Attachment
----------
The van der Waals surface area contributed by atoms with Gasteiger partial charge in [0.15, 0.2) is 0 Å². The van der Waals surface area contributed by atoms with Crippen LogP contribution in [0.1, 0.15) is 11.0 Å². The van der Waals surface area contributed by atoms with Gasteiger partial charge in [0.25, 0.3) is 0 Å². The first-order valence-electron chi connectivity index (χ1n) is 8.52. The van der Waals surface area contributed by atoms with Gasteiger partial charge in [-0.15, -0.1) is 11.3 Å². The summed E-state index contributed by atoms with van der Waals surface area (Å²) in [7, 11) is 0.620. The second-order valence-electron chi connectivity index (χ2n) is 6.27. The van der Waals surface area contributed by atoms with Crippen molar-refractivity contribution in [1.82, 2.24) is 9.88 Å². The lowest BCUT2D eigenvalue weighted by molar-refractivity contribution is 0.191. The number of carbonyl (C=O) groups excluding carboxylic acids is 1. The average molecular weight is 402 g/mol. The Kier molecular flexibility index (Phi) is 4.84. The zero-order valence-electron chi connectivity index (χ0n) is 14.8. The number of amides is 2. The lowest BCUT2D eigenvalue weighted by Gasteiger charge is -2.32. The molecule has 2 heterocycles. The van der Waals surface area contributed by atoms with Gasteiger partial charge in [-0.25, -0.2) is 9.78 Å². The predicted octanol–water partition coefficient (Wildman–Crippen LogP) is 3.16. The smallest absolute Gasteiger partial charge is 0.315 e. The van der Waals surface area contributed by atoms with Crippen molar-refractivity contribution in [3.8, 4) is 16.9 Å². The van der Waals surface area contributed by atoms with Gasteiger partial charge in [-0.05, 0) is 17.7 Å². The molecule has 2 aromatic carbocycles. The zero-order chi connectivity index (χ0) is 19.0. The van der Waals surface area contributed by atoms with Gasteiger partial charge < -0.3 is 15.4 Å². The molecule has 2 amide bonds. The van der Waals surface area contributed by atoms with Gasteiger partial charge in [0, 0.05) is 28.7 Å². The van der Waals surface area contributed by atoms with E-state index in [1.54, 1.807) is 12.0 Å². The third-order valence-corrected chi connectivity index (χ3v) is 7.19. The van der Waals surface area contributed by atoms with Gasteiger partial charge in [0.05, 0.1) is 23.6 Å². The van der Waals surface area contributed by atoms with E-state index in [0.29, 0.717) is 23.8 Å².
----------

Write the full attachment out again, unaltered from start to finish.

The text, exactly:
The van der Waals surface area contributed by atoms with Gasteiger partial charge in [0.15, 0.2) is 0 Å². The van der Waals surface area contributed by atoms with Crippen LogP contribution in [0.1, 0.15) is 11.0 Å². The van der Waals surface area contributed by atoms with Gasteiger partial charge in [0.25, 0.3) is 0 Å². The first-order valence-electron chi connectivity index (χ1n) is 8.52. The van der Waals surface area contributed by atoms with Gasteiger partial charge in [-0.15, -0.1) is 11.3 Å². The summed E-state index contributed by atoms with van der Waals surface area (Å²) in [7, 11) is 0.620. The second-order valence-electron chi connectivity index (χ2n) is 6.27. The van der Waals surface area contributed by atoms with Crippen molar-refractivity contribution in [1.82, 2.24) is 9.88 Å². The lowest BCUT2D eigenvalue weighted by molar-refractivity contribution is 0.191. The number of carbonyl (C=O) groups excluding carboxylic acids is 1. The average molecular weight is 402 g/mol. The Kier molecular flexibility index (Phi) is 4.84. The zero-order valence-electron chi connectivity index (χ0n) is 14.8. The number of amides is 2. The lowest BCUT2D eigenvalue weighted by Gasteiger charge is -2.32. The molecule has 2 heterocycles. The van der Waals surface area contributed by atoms with Gasteiger partial charge in [-0.25, -0.2) is 9.78 Å². The predicted octanol–water partition coefficient (Wildman–Crippen LogP) is 3.16. The smallest absolute Gasteiger partial charge is 0.315 e. The van der Waals surface area contributed by atoms with Crippen molar-refractivity contribution in [3.8, 4) is 16.9 Å². The van der Waals surface area contributed by atoms with Gasteiger partial charge in [-0.05, 0) is 17.7 Å². The molecule has 2 aromatic carbocycles. The zero-order chi connectivity index (χ0) is 19.0. The van der Waals surface area contributed by atoms with Gasteiger partial charge < -0.3 is 15.4 Å². The molecule has 2 amide bonds. The van der Waals surface area contributed by atoms with Gasteiger partial charge in [0, 0.05) is 28.7 Å². The van der Waals surface area contributed by atoms with E-state index in [1.54, 1.807) is 12.0 Å². The third-order valence-corrected chi connectivity index (χ3v) is 7.19. The van der Waals surface area contributed by atoms with Gasteiger partial charge in [0.05, 0.1) is 23.6 Å². The van der Waals surface area contributed by atoms with E-state index in [0.29, 0.717) is 23.8 Å².